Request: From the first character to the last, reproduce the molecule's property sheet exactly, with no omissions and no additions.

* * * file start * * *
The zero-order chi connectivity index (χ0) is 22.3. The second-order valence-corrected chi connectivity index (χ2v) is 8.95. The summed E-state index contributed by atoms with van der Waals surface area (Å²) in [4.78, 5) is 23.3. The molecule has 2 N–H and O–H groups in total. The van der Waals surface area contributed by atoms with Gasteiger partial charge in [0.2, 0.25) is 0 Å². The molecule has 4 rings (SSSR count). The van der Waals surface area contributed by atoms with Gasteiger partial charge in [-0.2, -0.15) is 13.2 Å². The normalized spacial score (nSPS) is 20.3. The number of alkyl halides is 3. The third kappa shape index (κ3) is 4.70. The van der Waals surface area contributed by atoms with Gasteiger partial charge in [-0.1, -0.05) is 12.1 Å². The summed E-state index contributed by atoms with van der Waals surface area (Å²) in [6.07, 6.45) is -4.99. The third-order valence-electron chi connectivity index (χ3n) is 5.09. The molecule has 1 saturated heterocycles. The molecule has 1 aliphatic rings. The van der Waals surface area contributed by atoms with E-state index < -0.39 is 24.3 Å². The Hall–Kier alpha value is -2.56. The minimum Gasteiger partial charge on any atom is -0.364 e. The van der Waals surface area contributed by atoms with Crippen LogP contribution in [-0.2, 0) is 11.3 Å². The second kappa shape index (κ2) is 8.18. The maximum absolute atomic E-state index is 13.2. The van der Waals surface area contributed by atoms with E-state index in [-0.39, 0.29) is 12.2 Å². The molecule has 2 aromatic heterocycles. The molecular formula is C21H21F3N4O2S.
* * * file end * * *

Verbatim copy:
The zero-order chi connectivity index (χ0) is 22.3. The second-order valence-corrected chi connectivity index (χ2v) is 8.95. The summed E-state index contributed by atoms with van der Waals surface area (Å²) in [4.78, 5) is 23.3. The molecule has 2 N–H and O–H groups in total. The van der Waals surface area contributed by atoms with Gasteiger partial charge in [0.2, 0.25) is 0 Å². The molecule has 4 rings (SSSR count). The van der Waals surface area contributed by atoms with Gasteiger partial charge in [-0.2, -0.15) is 13.2 Å². The normalized spacial score (nSPS) is 20.3. The number of alkyl halides is 3. The third kappa shape index (κ3) is 4.70. The van der Waals surface area contributed by atoms with Gasteiger partial charge in [-0.1, -0.05) is 12.1 Å². The summed E-state index contributed by atoms with van der Waals surface area (Å²) in [6.07, 6.45) is -4.99. The third-order valence-electron chi connectivity index (χ3n) is 5.09. The molecule has 1 saturated heterocycles. The molecule has 1 aliphatic rings. The van der Waals surface area contributed by atoms with E-state index < -0.39 is 24.3 Å². The Hall–Kier alpha value is -2.56. The minimum Gasteiger partial charge on any atom is -0.364 e. The van der Waals surface area contributed by atoms with Crippen LogP contribution in [-0.2, 0) is 11.3 Å². The second kappa shape index (κ2) is 8.18. The maximum absolute atomic E-state index is 13.2. The van der Waals surface area contributed by atoms with E-state index in [-0.39, 0.29) is 12.2 Å². The molecule has 2 aromatic heterocycles. The molecular formula is C21H21F3N4O2S.